October 25, 2011 10 Comments
Last evening I started reading Business Architecture, Ulrich & McWhorter. I was amazed at seeing the concepts I once extolled over a decade ago in my ZIFA presentation in print. My mentor John Zachman back then had asked several provoking questions prior to then. One was just confirming completeness his model of IT Architecture. This was when time and motivation columns where not part of the framework. We had several days’ discussion about what do time and motivation artifacts look like.
I would fall back to my dwelling architecture career of the past to answer; building schedules to name one, project plans to name another; both are concern with time or precedence of activity. But is it important enough to be a dimension John asked. It fits the reporter’s interrogatives: Who, What, Where, When, Why and How that I believe should be the columns. “Did you ever think how hard and expensive it is to put a roof on a building without walls or a foundation. It can be done, but it’s costly.”
The next one had to do with span and depth of Architects. This was one of the most enjoyable discussions I had with John. I had brought an old Architecture text book, creating architectural theory, Jon Lang. In it Lang had described different levels of design, the span and granularity that architects of various types dealt with. An Urban Planner is not about to design your house and his work products are likely to affect people for generations, look at how various city growth patterns. These were established decades ago.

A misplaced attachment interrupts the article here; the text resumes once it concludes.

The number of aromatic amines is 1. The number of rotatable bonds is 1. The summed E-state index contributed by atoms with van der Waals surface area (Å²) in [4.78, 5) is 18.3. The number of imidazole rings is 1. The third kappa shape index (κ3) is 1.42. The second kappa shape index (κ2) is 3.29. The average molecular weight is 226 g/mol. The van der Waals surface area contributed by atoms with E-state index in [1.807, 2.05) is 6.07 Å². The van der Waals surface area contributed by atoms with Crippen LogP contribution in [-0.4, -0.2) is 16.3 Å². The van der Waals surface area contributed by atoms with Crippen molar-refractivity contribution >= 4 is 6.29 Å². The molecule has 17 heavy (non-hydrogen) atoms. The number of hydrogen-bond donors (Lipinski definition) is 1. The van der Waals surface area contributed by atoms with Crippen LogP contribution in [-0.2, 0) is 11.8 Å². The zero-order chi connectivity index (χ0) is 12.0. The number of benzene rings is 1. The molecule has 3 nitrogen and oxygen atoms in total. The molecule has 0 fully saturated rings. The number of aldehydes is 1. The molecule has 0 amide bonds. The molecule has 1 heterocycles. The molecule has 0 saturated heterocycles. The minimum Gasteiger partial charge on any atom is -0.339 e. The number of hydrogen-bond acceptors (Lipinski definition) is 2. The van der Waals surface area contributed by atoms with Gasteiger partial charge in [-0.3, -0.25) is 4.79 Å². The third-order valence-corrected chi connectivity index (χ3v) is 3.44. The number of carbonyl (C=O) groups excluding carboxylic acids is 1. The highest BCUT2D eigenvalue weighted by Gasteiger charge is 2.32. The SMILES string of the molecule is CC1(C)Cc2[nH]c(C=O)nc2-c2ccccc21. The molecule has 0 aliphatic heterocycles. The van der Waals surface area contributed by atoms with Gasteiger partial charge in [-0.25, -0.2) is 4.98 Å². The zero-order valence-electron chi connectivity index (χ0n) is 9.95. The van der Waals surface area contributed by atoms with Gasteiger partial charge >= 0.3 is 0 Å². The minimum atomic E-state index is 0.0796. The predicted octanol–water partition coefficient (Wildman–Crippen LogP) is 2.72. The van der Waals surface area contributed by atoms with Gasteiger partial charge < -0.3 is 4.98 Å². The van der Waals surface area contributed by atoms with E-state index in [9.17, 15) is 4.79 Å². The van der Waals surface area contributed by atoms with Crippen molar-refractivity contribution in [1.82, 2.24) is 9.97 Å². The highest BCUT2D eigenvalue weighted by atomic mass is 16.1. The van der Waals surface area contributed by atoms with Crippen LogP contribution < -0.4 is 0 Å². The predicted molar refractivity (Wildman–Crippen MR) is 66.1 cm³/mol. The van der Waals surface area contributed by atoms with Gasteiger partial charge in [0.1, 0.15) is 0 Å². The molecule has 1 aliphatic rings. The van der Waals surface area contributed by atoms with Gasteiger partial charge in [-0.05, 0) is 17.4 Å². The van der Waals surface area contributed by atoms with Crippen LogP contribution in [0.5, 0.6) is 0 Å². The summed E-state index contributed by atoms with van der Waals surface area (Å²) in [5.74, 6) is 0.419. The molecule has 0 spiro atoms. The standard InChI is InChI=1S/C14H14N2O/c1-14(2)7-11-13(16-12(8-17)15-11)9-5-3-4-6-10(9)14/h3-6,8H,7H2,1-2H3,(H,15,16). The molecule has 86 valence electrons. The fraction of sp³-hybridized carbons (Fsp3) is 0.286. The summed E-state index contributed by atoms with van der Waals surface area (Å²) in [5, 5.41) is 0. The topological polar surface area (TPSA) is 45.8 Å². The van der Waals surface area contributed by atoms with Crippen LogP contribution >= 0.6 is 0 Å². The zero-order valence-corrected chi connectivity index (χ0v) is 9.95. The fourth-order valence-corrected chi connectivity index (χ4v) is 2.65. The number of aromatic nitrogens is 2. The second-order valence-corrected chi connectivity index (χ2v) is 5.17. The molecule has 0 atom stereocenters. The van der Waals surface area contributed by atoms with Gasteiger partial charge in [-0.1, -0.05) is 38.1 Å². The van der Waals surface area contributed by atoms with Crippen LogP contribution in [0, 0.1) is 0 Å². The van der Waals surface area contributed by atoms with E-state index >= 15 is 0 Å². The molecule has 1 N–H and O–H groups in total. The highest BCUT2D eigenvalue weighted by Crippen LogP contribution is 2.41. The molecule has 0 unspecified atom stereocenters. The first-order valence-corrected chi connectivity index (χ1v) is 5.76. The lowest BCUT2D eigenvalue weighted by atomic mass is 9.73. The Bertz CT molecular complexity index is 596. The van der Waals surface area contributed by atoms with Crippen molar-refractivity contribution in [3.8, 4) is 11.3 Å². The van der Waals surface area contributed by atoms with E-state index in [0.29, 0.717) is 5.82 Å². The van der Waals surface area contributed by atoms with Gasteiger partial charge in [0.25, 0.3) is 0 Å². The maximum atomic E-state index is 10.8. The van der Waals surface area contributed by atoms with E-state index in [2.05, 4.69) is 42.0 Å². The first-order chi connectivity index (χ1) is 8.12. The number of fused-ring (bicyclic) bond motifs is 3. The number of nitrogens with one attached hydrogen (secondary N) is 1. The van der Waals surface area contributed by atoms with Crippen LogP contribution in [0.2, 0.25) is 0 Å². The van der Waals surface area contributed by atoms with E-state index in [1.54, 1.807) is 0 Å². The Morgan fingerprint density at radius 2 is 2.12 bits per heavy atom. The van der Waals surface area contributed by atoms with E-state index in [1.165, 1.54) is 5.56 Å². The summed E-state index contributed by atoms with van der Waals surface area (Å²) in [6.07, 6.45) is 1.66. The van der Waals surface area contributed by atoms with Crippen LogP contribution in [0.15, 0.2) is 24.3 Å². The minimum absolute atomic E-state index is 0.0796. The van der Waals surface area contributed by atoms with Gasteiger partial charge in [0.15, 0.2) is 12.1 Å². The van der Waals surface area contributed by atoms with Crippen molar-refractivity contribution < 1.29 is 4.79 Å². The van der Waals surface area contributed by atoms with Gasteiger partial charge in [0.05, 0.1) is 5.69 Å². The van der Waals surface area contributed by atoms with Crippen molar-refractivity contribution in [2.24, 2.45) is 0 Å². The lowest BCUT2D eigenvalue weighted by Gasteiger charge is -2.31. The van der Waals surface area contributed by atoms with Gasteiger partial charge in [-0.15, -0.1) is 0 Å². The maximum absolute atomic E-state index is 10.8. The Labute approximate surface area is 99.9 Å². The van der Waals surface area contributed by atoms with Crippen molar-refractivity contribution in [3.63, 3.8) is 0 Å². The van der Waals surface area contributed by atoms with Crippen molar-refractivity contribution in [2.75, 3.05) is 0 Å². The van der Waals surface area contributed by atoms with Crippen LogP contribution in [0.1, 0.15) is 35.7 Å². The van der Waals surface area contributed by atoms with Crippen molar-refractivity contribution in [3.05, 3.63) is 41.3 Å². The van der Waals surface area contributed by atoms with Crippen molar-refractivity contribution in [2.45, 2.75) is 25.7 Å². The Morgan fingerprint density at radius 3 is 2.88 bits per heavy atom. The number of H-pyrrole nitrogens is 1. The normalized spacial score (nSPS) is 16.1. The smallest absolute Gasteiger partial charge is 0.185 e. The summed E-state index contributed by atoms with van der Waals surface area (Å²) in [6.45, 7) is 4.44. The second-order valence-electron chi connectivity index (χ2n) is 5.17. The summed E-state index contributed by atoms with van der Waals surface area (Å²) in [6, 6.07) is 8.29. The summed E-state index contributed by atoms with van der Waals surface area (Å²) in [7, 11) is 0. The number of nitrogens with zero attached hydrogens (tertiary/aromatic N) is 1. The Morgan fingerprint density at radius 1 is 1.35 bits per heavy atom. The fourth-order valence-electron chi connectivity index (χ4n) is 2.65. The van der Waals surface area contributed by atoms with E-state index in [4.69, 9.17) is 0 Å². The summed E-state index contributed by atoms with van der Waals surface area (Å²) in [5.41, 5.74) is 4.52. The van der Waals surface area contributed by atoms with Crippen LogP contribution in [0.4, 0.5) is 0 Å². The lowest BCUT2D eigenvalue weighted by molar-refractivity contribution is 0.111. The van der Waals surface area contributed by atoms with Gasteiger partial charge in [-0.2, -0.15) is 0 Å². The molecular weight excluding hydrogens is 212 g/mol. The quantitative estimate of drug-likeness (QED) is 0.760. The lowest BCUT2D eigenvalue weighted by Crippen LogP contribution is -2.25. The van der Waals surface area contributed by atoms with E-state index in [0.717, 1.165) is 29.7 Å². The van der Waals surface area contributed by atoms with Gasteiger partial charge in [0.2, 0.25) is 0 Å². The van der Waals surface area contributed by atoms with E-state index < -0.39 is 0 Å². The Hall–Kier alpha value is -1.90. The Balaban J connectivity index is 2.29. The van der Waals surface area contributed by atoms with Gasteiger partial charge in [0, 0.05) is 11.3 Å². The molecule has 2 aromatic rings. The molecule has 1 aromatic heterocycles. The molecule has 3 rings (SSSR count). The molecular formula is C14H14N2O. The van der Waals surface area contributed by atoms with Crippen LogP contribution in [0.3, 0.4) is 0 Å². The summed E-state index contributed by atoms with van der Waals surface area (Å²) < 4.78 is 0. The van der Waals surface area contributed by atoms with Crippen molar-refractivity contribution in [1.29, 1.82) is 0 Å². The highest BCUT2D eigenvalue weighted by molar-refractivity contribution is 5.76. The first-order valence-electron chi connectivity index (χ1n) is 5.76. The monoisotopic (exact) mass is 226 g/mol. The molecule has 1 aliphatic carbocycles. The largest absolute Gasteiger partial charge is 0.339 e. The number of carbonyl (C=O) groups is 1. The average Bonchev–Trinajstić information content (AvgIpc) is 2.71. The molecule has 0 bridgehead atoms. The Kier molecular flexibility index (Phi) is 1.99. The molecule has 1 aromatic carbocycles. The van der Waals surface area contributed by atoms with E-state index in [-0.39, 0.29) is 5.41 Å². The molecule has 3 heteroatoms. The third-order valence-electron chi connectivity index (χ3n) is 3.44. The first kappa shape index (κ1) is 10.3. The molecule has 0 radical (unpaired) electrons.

Enterprise Architecture is much the same way. Many corporations’ architectures are still the same, despite the addition of information technology. These companies may or may not need to change depending upon the ecosystem they reside in. However, as ecosystems start to interact with other ecosystems –think globalization—business models and architectures are exposed to others which may be more competitive. Consider the “Japanese Auto Invasion of the 70s”, was it cheaper cars though cheaper labor as the Detroit elite suggested or was the old mass production model breaking down in the like of a different business model. History now confirms the later.
When I present on Enterprise Architecture around the global, I still use the analogy of dwelling architecture. The example I typically use to differentiate architecture from design and there is a difference is the various Gothic Cathedrals. If you overlay them on top of each other each is different. So it’s not the stone, glass and wood, but how you use these that determines an architecture. These rules (Design Strategy aka Architecture) determine how the components relate to each other as well as usage of these as a system.